Where do you find it? 2.4?

"You need a dc power supply for the Honeywell sensor that will make ½VCC a little less than 5 V, say 4.9 V, therefore VCC will be 9.8 V." Ok, how can I increase the voltage from 5V to 9.8V? Or, can I take it from the external DC Power supply, increasing it from 9V to 12V (Arduino allows this)?

Thanks a lot for all support, I'm doing all these questions because I am very interested in it, but unfortunately I have limits with the translation, and I can't understand some things, and probably have not been clear to explain these

Re: DC Monitoring PV panels with CSLA2CD

"I already supply Arduino with an External AC/DC power supply 230-9V (not 12V as the diagram)."

[You can attach an image to your post, click "File attachments" , "Choose..." then "Attach".]

I did not know you had 9 V! You can use your 9 V supply if it is smooth and stable. The numbers I calculated will be different, and you will lose a little resolution. With a 9.8 V supply, the smallest current step you would measure is 122 mA. With 9 V, it will be a little larger.

"Where do you find it? 2.4? "
I calculated it from the formula.

"Or, can I take it from the external DC Power supply, increasing it from 9V to 12V (Arduino allows this)?"

You cannot go above 10 V. When you do, ½VCC is greater than 5 V and you destroy your analogue input. You will lose very little if you use the 9 V that you have already. I would use that.

If there is a danger that you will see a reverse current into your PV array, or that you might put the wire through the sensor the wrong way, then you should connect a 4.7 V zener diode directly across the analogue input to GND (and you have the 4.7 kΩ in series between the sensor output and the analogue input to limit the current).

You must calculate again the numbers for the formula for IDC.

Re: DC Monitoring PV panels with CSLA2CD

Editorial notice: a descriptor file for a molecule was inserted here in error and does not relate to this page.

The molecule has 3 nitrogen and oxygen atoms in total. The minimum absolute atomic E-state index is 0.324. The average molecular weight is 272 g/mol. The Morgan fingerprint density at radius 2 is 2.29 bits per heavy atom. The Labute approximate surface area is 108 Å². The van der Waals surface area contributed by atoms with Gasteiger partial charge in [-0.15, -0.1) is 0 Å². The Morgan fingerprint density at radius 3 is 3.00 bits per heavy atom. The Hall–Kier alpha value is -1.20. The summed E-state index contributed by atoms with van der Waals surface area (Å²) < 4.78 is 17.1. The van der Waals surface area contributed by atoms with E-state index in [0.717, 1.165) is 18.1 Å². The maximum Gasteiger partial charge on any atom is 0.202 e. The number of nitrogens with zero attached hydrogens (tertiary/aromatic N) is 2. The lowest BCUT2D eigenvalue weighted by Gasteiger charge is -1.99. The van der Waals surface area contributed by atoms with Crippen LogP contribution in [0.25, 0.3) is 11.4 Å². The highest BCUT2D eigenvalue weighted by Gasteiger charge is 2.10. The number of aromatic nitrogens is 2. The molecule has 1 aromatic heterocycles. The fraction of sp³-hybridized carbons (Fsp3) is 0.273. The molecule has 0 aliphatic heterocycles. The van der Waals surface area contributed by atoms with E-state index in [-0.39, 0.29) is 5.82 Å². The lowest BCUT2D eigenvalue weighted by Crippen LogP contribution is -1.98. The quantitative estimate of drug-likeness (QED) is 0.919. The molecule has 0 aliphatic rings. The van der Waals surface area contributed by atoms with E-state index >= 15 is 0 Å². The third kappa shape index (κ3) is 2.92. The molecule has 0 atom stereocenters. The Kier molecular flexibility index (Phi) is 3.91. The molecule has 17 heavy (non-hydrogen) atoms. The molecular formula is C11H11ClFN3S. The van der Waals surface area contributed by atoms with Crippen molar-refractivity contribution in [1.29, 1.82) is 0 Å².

I've attached it, but doesn't appear here. However, this is the image!
ok, so I can use only my DC Power supply with 9v voltage, right?
I know that an high voltage destroys my pin, I proposed to increment it to 12V using a voltage divider (R1=47k,R2=220k,Vin=12V => Vout=9.88V), it would be correct that? I forgot to write it :\

thanks

Re: DC Monitoring PV panels with CSLA2CD

What are you suggesting? Operate the Honeywell sensor from 12 V and then divide the output down in the ratio 9.88/12? That should be OK, but is it worth using a second power supply, when you will not see a great improvement in resolution if you use the 9 V that you have already?

If you do that, the maths is:

For the sensor, VCC will be 12 V. Your sensor will output

6.0 - IPV * 12 / 8 * 0.0327 V
IPV is the PV current.

At 0 A, that will be 6.0 V.
At 72 A, that will be 2.4684 V.

You divide those voltages down:

At 0 A, divided you have 4.94 V.
At 72 A, divided you have 2.032 V.

At 0 A, PVin = 1012
At 72 A, PVin = 416.

All you have gained is 5 counts in 600, and the current change you can detect has improved by just 1 mA to 121 mA.

I would use the simplest solution and operate your Honeywell sensor from the 9 V power supply.

Re: DC Monitoring PV panels with CSLA2CD

Ok, it's right, now I understand, excuse me!
So, i connect all at 9V and the formulas are
"

When you do that, your sensor will output

4.9 - IPV * 9.8 / 8 * 0.0327 V
IPV is the PV current.

At 0 A, that will be 4.9 V.
At 72 A, that will be 2.016 V.

At 0 A, PVin = 1004
At 72 A, PVin = 413.

And your lines in the sketch become